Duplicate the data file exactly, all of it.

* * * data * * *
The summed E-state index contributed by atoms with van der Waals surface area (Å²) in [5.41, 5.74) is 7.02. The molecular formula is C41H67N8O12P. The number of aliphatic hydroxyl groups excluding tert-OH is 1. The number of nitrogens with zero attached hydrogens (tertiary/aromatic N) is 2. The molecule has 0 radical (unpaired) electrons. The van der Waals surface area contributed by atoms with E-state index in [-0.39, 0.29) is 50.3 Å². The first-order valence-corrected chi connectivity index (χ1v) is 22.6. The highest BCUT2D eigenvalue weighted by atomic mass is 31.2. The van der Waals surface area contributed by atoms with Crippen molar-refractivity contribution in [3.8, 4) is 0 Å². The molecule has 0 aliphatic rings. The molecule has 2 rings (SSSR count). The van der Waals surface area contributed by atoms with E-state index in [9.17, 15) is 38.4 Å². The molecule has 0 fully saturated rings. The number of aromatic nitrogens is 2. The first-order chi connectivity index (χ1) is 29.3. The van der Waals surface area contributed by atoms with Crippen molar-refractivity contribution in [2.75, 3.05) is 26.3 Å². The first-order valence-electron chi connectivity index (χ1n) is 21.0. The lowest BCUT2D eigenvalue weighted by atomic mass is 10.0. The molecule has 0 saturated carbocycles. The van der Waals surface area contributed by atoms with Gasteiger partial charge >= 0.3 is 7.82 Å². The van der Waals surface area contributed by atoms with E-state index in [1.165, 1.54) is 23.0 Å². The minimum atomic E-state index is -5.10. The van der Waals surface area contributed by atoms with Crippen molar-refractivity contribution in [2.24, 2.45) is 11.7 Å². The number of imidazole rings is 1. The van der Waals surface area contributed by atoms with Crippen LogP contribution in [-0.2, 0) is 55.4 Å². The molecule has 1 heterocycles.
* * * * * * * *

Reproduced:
The summed E-state index contributed by atoms with van der Waals surface area (Å²) in [5.41, 5.74) is 7.02. The molecular formula is C41H67N8O12P. The number of aliphatic hydroxyl groups excluding tert-OH is 1. The number of nitrogens with zero attached hydrogens (tertiary/aromatic N) is 2. The molecule has 0 radical (unpaired) electrons. The van der Waals surface area contributed by atoms with E-state index in [-0.39, 0.29) is 50.3 Å². The first-order valence-corrected chi connectivity index (χ1v) is 22.6. The highest BCUT2D eigenvalue weighted by atomic mass is 31.2. The van der Waals surface area contributed by atoms with Crippen molar-refractivity contribution in [3.8, 4) is 0 Å². The molecule has 0 aliphatic rings. The molecule has 2 rings (SSSR count). The van der Waals surface area contributed by atoms with E-state index in [9.17, 15) is 38.4 Å². The molecule has 0 fully saturated rings. The number of aromatic nitrogens is 2. The first-order chi connectivity index (χ1) is 29.3. The van der Waals surface area contributed by atoms with Crippen molar-refractivity contribution in [2.75, 3.05) is 26.3 Å². The first-order valence-electron chi connectivity index (χ1n) is 21.0. The lowest BCUT2D eigenvalue weighted by atomic mass is 10.0. The molecule has 0 saturated carbocycles. The van der Waals surface area contributed by atoms with Gasteiger partial charge >= 0.3 is 7.82 Å². The van der Waals surface area contributed by atoms with E-state index in [1.165, 1.54) is 23.0 Å². The minimum atomic E-state index is -5.10. The van der Waals surface area contributed by atoms with Crippen molar-refractivity contribution in [2.24, 2.45) is 11.7 Å². The number of imidazole rings is 1. The van der Waals surface area contributed by atoms with Crippen LogP contribution in [-0.2, 0) is 55.4 Å². The molecule has 1 heterocycles.